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Discover the Fascinating World of Stewart Island Shags: Behaviors Plumages and Populations

Birdwatching is a popular hobby, and for good reason. Birds are fascinating creatures that come in all shapes and sizes, each with its own unique characteristics.

In this article, we will focus on one specific bird species, the Stewart Island Shag, also known as Leucocarbo chalconotus. We will cover various topics such as identification, plumages, molts, and more, to help you get to know this bird better.

Identification

The Stewart Island Shag is a medium-sized bird that can grow up to 70 cm long and weigh around 1 kg. It has a long, thin neck, and a sharp, pointed beak, which it uses to catch fish in the water.

The adults have a black head and a white patch on their neck, while their upper body and wings are black with a greenish tinge. The underpart of their body is white.

Juvenile birds have brown upperparts and white underparts. They also have a white spot on their forehead.

Field

Identification

One way to identify the Stewart Island Shag is by its distinct call, which is a series of croaks and screeches. It is also a coastal bird, often spotted near rocky shores and inlets.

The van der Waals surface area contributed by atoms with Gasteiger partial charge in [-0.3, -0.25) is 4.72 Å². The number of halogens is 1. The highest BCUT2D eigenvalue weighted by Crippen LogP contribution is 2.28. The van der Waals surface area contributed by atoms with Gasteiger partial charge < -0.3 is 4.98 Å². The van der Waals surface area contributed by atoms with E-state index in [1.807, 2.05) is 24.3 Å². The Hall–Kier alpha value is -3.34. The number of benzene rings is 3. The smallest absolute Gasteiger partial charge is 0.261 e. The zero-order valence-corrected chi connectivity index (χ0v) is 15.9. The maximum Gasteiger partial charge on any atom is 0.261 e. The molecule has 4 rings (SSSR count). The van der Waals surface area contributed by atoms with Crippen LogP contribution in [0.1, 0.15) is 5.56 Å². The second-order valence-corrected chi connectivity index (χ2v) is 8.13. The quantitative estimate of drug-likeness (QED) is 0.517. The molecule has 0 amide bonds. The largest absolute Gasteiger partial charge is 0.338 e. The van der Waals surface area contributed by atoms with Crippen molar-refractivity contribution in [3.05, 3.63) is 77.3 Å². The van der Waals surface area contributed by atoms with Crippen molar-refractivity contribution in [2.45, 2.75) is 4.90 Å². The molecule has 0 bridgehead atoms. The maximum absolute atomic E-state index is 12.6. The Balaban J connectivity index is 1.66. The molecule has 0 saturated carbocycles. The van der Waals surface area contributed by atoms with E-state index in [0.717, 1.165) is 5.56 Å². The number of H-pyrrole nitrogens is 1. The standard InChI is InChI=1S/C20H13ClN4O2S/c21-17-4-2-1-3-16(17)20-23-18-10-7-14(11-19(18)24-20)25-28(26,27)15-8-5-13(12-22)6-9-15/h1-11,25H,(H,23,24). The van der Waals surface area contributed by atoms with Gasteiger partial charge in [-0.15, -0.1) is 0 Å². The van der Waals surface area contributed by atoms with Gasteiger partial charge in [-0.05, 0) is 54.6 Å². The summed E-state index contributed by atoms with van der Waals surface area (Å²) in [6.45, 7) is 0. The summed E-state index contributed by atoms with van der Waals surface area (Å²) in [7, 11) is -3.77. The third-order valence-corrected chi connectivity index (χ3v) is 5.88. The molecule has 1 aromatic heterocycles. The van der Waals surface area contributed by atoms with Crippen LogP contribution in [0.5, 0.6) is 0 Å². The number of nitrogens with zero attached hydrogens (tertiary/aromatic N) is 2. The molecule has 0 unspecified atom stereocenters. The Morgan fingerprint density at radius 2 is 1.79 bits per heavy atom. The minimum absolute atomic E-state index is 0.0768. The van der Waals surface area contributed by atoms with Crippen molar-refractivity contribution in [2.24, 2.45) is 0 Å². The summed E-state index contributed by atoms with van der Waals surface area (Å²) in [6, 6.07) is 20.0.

When flying, it has a distinct and direct flight pattern.

Similar Species

The Stewart Island Shag is often confused with other shag species such as the Otago Shag, which has a smaller size, a shorter neck, and no white patch on its neck. Similarly, the Spotted Shag has white spots on its back, wings, and head, and a larger white patch on its neck.

Plumages

The Stewart Island Shag has distinct plumages that change throughout its life. It has three main plumage types: juvenile, breeding, and non-breeding.

Juvenile: The juvenile plumage is brown on the upper body and white on the underparts. They still have their white forehead spots.

Breeding: The breeding plumage is black on the head and upperparts, with a white neck patch. The underparts are white.

Non-breeding: The non-breeding plumage is similar to the breeding plumage, but the black feathers have a greenish tinge.

Molts

Molts are an essential part of a bird’s life as they help renew their feathers, which is vital for their survival.

The Stewart Island Shag has two molts: Prebasic and Prealternate.

– Prebasic: The Prebasic molt happens once a year, typically in the late summer/early fall. During this molt, the bird replaces its feathers on the body, wing, and tail.

– Prealternate: The Prealternate molt happens in the spring. During this molt, the bird replaces the feathers on its head and neck.

In conclusion, the Stewart Island Shag is a unique bird species that is fascinating to observe, with its nests perched atop rocky ledges and its sharp beak and distinctive call. With an understanding of its identification, plumages, and molts, you can better appreciate this species on your next bird-watching expedition.

Systematics History